The Electoral Reform Society recently carried out a survey of Welsh councils to establish how many of them allowed the use of Twitter during public meetings. Some have a blanket ban on tweeting, such as Wrexham, while others such as Carmarthenshire prohibit councillors from using Twitter during meetings. As usual in Carmarthenshire, the ban does not appear to be supported by any written rules.
The Society also looked at how Welsh councils use Twitter to communicate with the public. Of the 21 authorities that responded (including the three national parks) Carmarthenshire came in at 19, just ahead of Angelsey and Rhondda Cynon Taff in terms of the number of followers. Rhondda Cynon Taff had a reasonable excuse as it had not actually launched a Twitter service at the time.
For a council which says that it employs 20 staff in public relations (one of the largest in Wales) and which last year won an award from the Chartered Institute of Public Relations for "outstanding in-house public relations", this was, to put it mildly, something of an embarrassing failure.
Strangely the number of followers has soared in the short time since the survey was published, which suggests either that friends and family have been pressed into service to bolster the numbers, or that the publicity generated by the recent libel trial has paid dividends. Sometimes, of course, people actually buy followers to make themselves seem more popular, but perish the thought.
A rummage through the council's Twitter archive offers some clues as to why the service is so unpopular.
The number of tweets varies from day to day, reasonably enough, and a typical day yields around 15-20 messages. There are lots of routine announcements such as "Licensing committee meeting today 10 am. County Hall", and sometimes there are what appear to be campaigns, including a recent effort to publicise the council's Care and Repair service for older people. And they are now nearly all bilingual. Great stuff.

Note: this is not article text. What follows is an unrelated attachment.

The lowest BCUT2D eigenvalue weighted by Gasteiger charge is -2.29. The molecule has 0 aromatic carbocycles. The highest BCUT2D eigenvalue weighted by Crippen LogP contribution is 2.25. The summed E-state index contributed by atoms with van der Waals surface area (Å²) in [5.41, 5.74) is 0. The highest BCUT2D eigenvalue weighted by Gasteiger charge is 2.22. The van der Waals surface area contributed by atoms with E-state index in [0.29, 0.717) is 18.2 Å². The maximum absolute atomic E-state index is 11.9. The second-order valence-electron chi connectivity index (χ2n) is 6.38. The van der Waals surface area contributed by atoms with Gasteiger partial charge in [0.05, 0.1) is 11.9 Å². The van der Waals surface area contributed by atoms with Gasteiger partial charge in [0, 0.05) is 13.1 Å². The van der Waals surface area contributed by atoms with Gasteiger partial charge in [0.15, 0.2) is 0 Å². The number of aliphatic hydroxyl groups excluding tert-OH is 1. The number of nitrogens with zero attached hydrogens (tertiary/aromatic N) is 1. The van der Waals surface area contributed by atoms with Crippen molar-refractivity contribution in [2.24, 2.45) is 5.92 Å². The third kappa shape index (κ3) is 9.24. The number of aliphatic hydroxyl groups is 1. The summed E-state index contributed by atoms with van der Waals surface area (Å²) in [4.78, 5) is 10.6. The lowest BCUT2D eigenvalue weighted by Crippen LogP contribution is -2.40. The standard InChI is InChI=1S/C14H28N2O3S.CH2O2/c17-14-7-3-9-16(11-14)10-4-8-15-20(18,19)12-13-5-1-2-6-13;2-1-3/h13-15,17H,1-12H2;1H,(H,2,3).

Another campaign took place earlier this year to encourage people to go along to sign the Armed Forces Covenant, and according to the press office, children from two Llanelli schools were dragooned into going along to witness the ceremony.Not so great.
The armed forces also made a surprising appearance at that shoppertainment complex - the one which local people voted overwhelmingly to be called the Stepney Centre but which the council insists on calling Ffwrnes. Not long after the new theatre had opened it played host to army officers, drummers and tanks (yes, really), and the people of Llanelli were encouraged to go along and look.
But since the council considers that Jim Davidson and Live Superstars of Wrestling will make the new centre the cultural hub of South West Wales, perhaps the tanks, drummers and army types were not out of place.
Perhaps Cneifiwr should point out to any non-Welsh readers that we're really not like this at all. The true cultural capital of South West Wales is of course the Mwldan Theatre in Cardigan, a venue which is mercifully safe from the clutches of the philistines in County Hall, Carmarthen.
Then there are more questionable advertising campaigns promoting commercial ventures such as Nandos and the Hungry Horse. Nandos, we learn, is trading well above expectations at its new branch in the council's shoppertainment complex in Llanelli.
Occasionally we are told that there will be a surgery for constituents. Apparently Kevin Madge and Colin Evans (both Labour) are the only councillors to hold surgeries. Certainly none of the opposition councillors appears to. The irony here is that Kevin Madge went on record last year describing Twitter as dangerous.